• SriLankan Airlines revises insurance surcharge rates
  • Hotels woo local tourists
  • Wanted: New CEO for BOI 
  • Free market destroying soul of footwear industry
  • EDGE aims to improve skills of potential marketers
  • Fujifilm digital minilabs click in SL
  • ADB helps Port
  • Lankan embassy to aid domestics
  • First Asean's Asian headquarters in Colombo
  • E-pact makes one PC into five PC's
  • Step into LifeStyles Furniture Store
  • Nokia confirms GPRS programmes are on track
  • Lanka Internet extends through the hills
  • Singer computers hit the rural trail

    Singer, Sri Lanka's biggest consumer durables company, is making a fresh pitch to sell computers to the household and corporate sectors with a novel idea of also reaching out to the village.

    "We have 208 outlets across the island and we want to make use of this to promote computers in the village and outstation towns. We have some good hire purchase schemes where people in the village can make use of," said Jude Joseph, head of Singer's computer division and also manager, market research and communications.

    Though not a new entrant to the market, Singer was little known as a computer and computer support systems vendor. Established in 1989, the Singer computer department has built up a large portfolio of internationally renowned brands, including IBM, HP and Epson. Singer Sri Lanka's computer division also assembles its own brand of computers using selected internationally renowned components. The company is the authorised IBM reseller in Sri Lanka.

    Joseph, in a telephone interview, said the company's sales have averaged between 350 to 500 PCs per annum in the past 12 years. He said the company was planning to organise seminars and promotions on computers and IT in the outstations to increase IT knowledge amongst the people.

    He agreed that there was a slowdown in computer sales in the past six months particularly since sales and tenders by the public sector have fallen sharply due to a lack of funds in the state sector. "That represents quite a chunk of sales."

    Joseph said a lot of IT-related firms predominantly in PC sales were branching out into other connected fields like software development and the launching of IT schools making use of government incentives to boost revenues.

    A Singer company statement said that although Singer's consumer strength is in the household, a large bulk of its customer base comprises of leading multinational companies. The easy access to a reliable vendor and excellent after sales service is what gives Singer Sri Lanka the edge in attracting the business community.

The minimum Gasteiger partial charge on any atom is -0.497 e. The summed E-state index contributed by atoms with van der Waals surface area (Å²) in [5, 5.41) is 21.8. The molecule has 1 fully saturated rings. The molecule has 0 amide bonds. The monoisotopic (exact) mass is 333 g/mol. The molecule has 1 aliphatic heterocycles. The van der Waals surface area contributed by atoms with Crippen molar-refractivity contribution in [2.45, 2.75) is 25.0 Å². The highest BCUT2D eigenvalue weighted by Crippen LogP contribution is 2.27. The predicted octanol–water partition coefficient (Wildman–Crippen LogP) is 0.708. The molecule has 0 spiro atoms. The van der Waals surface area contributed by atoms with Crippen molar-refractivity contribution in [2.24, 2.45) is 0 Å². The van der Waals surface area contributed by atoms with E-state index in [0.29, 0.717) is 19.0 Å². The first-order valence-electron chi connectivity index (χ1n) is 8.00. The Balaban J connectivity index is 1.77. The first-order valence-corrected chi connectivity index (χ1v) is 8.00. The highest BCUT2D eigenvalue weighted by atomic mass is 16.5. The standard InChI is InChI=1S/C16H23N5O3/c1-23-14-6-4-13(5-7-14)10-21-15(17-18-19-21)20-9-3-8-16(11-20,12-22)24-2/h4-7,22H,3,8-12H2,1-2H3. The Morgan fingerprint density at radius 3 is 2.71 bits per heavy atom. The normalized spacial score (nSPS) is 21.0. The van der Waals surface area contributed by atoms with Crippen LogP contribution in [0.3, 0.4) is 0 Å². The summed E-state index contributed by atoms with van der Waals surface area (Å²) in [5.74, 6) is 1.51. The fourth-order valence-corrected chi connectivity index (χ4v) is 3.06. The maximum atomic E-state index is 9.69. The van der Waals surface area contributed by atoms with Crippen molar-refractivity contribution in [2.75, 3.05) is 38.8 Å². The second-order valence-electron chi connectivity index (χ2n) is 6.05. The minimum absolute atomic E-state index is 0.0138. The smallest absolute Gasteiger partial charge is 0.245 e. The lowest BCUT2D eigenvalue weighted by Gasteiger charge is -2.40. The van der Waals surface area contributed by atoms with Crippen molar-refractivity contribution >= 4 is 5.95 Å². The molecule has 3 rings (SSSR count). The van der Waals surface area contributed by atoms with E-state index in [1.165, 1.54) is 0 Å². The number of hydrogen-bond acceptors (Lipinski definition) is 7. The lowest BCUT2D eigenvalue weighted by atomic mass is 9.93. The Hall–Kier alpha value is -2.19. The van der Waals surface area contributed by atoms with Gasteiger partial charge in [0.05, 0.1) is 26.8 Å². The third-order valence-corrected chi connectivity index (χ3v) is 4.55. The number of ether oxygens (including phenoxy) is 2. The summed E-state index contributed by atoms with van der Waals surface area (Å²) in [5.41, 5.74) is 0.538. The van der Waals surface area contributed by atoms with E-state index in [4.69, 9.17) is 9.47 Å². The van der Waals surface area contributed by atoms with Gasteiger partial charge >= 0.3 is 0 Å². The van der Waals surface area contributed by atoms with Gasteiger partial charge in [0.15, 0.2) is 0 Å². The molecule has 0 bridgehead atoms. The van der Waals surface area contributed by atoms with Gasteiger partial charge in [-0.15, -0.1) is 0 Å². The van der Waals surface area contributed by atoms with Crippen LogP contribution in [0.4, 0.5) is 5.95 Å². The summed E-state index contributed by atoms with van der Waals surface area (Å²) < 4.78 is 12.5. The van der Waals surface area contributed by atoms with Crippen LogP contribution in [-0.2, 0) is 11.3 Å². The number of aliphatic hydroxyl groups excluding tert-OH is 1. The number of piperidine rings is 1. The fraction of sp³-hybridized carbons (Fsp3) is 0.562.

Established in 1871 Singer Sri Lanka Ltd began as the distributor of the Singer sewing machine and has expanded to every type of household durable.


    Banking with HSBC through the BoC

    HSBC is widening its banking reach, courtesy the Bank of Ceylon (BoC), where the latter has agreed to collect cheques, drafts or cash on behalf of HSBC customers.

    According to a Service Level Agreement (SLA), signed between the two banks on September 27, the BoC will credit these cheques, drafts or cash to the current account of HSBC at the relevant BoC Branch.

    "This allows corporate customers with operations, distributions and/or agents island-wide the chance to expedite their collections via the BoC branch network, thereby improving their cash flow. The alliance between BoC and HSBC forms part of the Collections Management Solutions offered by HSBC's Global Payments and Cash Management," a HSBC press release said.

    Mr. Nik Cherrill, CEO HSBC, Mr. Sarath Piyaratna, Deputy CEO, HSBC and Mr. Sarath de Silva, General Manager of BoC were the chief dignitaries present at the signing ceremony.

    The BoC HSBC SLA is essentially an alliance between the two banks to offer customers of HSBC a wider network of branches through which they can arrange for collections from buyers, agents or distributors. "The process is very simple," says HSBC's Manager Payments and Cash Management, Ms. Chamila Fernando. "All HSBC corporate customers need to do is contact their Relationship Manager or the Manager Payments and Cash Management at HSBC to utilise the SLA."

    A spokesman for the Bank of Ceylon said, "It is our belief that the signing of this service level agreement is the beginning of a new era in the banking industry of the country." He added, "HSBC sought the services of our branch network/ delivery system to give their clients a better service. Although we are aggressively competing with each other for the domestic market share, we thought an agreement of this nature would yield far reaching benefits in the long run for all concerned."